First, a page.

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Indonesian Medical Market

Brief by Indolink

About Indonesia

Indonesia is the world's largest archipelago that comprises 17,000 islands and stretches 5,120 kilometers from east to west, about the same distance as from London to Moscow. Its population concentrates in the five big islands (Java, Sumatra, Kalimantan/Borneo, Sulawesi, and Papua) and few smaller islands (Bali, Lombok, Nusa Tenggara, etc.).

It is the fourth world's most populous country with population of 240 million. About half of the population lives in Java, the most populated island. The capital city, Jakarta, is the most populated city in Java Island and also in the Southeast Asian region with about 24 million residents living in Greater Jakarta (also called Jabotabek area - the area of Jakarta city and its suburbs).

During the economic crises in 1997 - 1999 Indonesia's economy dropped down seriously from a 4.7% growth rate in 1997 to 0.9% in 1999. New system of democracy has started in year 2000 and has succeeded to recover the economy. Currently Indonesia's economy grows at the rate of 4.9% (2004 est.) with a national GDP of USD 827.4 billion (2004 est.)

Medical Market Potential

With population of 240 million and growth rate at 1.45%, Indonesia remains a major market for healthcare services. The country is served with 1,234 hospitals (comprising 605 private hospitals and 629 government hospitals), 7,413 health centers (called Puskesmas, the Indonesian version of the Israeli "Kupat Holim"), 54,144 physicians and 12,000 nurses. In addition, there are 870 private laboratories which provide outpatient service.

Indonesia's healthcare market is currently valued at USD 500 million (year 2005 est.) divided into pharmaceutical market (USD 350 million) and medical equipment market (USD 150 million). It is estimated that the pharmaceutical market will grow by 18% and the medical equipment will grow by 10% in the next three years.

Indonesia depends largely on import for to provide the health services. 50 percent of the pharmaceutical market is comprised of imported products mainly from US, Germany, Switzerland and Japan. Indonesia only produces a small number of low-tech medical items, such as surgical gloves, bandages, orthopedic aids and hospital furniture. Hence Indonesia imports over 80% of medical equipments and supplies, especially for the medium and high technology products. Major imports come from Germany, Japan, US, China and Korea. Germany holds 24% of the market share, Japan 17%, and US 12 %.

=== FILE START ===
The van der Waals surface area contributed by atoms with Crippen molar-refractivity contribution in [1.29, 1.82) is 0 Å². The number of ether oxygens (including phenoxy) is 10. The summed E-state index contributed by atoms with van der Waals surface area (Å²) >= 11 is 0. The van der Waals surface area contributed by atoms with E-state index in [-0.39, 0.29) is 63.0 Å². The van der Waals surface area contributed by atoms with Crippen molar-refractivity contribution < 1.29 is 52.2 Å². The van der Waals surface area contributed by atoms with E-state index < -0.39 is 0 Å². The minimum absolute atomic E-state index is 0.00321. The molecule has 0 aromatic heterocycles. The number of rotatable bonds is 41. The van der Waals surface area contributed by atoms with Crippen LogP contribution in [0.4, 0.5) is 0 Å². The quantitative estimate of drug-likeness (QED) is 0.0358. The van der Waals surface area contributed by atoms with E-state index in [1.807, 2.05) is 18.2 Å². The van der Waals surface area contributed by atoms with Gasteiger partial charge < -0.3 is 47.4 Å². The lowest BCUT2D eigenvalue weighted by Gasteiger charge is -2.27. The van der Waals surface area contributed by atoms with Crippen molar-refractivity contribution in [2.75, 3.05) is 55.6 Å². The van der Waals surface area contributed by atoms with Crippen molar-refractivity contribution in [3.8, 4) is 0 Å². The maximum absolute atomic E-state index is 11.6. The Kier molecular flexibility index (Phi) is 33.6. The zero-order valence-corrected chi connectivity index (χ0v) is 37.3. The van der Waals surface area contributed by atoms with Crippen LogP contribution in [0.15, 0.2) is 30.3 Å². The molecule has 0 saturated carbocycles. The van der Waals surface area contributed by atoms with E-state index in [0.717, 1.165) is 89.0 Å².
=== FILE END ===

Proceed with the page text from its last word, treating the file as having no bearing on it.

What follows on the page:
During the economic crises in 1997 - 1999, Indonesia turned to cheap products from China to replace expensive sources such as Europe and US. However, Chinese products proved to be of low quality and high-cost in maintenance. Therefore since the economic recovery in year 2002 - 2003, Indonesia has turned back to high quality suppliers from US and Europe.

Another trend is the change in market segment. Nowadays the market of medical equipments has switched from the government to the private sectors that represent 60% of the purchase. This is due to the increasing welfare level that demands higher level of healthcare services, especially in the urban areas. Indonesia's dearth of high-standard medical care has led many affluent Indonesians and expatriates to travel to nearby countries such as Singapore and Australia for healthcare treatment. To response these needs, private hospitals have begun to upgrade their facilities and services and continue to need suppliers of latest technology equipments.

Considering both trends above, it is certainly a good timing for Israeli products to enter Indonesia. The mid range and high-end levels of Israeli products can be offered as alternative to products from traditional suppliers such as Germany, US and Japan. Market Entry to Indonesia

Indonesia's business culture is featured by putting the personal relationship first before the business - Indonesians do business with "friends". This means an intensive personal approach before talking about specific business proposals. Certainly there are also dos and don'ts in the business culture that need to know and respect. All those aspects of business approach require local knowledge and sensitivity to make the relationship succeed.

Beyond the business culture, local partner is crucial for market entry to Indonesia. This is especially true for the medical market where bureaucracy to obtain first entry licenses is time consuming and where sales is based on personal relationship with key figures in the buying hospitals. These are aspects that foreign suppliers have neither knowledge nor access. Therefore, the use of a local agent / distributor to market medical products in Indonesia is required.

Such striking differences between the Indonesian and Israeli business conducts make it particularly difficult for Israeli companies to get their foot in the door and compete without help. With our fluent knowledge of the local language and widespread connections with Indonesian businessmen, distributors, factories and institutions, Indolink is the key! Let us help you build a friendly rapport with the people, understand the culture and customs, and fit in with the local pace and codes of conduct to create the successful business relations in Indonesia.
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